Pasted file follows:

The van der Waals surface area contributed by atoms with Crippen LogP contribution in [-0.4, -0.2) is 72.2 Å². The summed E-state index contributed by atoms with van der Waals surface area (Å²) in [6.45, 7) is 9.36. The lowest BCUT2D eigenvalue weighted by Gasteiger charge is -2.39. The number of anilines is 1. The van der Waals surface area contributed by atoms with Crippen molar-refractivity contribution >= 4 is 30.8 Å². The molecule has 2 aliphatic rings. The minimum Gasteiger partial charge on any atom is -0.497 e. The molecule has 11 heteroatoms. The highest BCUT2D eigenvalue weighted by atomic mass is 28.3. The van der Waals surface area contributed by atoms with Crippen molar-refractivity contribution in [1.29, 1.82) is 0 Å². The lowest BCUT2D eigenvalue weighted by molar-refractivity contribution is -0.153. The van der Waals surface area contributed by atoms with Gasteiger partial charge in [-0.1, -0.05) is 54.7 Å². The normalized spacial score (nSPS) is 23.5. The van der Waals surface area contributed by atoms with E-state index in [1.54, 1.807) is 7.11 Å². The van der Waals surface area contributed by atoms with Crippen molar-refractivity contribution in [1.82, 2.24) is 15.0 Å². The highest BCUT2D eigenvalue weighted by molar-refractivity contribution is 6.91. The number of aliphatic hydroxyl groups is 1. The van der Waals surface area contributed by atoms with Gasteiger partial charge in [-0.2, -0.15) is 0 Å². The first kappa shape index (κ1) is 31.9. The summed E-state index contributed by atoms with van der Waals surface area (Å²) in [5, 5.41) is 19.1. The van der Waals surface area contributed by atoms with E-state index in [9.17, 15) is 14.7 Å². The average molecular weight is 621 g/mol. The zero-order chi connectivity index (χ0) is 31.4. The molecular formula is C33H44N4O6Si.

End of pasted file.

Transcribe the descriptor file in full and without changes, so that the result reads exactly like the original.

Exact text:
The van der Waals surface area contributed by atoms with Crippen LogP contribution in [-0.4, -0.2) is 72.2 Å². The summed E-state index contributed by atoms with van der Waals surface area (Å²) in [6.45, 7) is 9.36. The lowest BCUT2D eigenvalue weighted by Gasteiger charge is -2.39. The number of anilines is 1. The van der Waals surface area contributed by atoms with Crippen molar-refractivity contribution >= 4 is 30.8 Å². The molecule has 2 aliphatic rings. The minimum Gasteiger partial charge on any atom is -0.497 e. The molecule has 11 heteroatoms. The highest BCUT2D eigenvalue weighted by atomic mass is 28.3. The van der Waals surface area contributed by atoms with Crippen molar-refractivity contribution in [1.29, 1.82) is 0 Å². The lowest BCUT2D eigenvalue weighted by molar-refractivity contribution is -0.153. The van der Waals surface area contributed by atoms with Gasteiger partial charge in [-0.1, -0.05) is 54.7 Å². The normalized spacial score (nSPS) is 23.5. The van der Waals surface area contributed by atoms with E-state index in [1.54, 1.807) is 7.11 Å². The van der Waals surface area contributed by atoms with Crippen molar-refractivity contribution in [1.82, 2.24) is 15.0 Å². The highest BCUT2D eigenvalue weighted by molar-refractivity contribution is 6.91. The number of aliphatic hydroxyl groups is 1. The van der Waals surface area contributed by atoms with Gasteiger partial charge in [-0.2, -0.15) is 0 Å². The first kappa shape index (κ1) is 31.9. The summed E-state index contributed by atoms with van der Waals surface area (Å²) in [5, 5.41) is 19.1. The van der Waals surface area contributed by atoms with E-state index in [9.17, 15) is 14.7 Å². The average molecular weight is 621 g/mol. The zero-order chi connectivity index (χ0) is 31.4. The molecular formula is C33H44N4O6Si.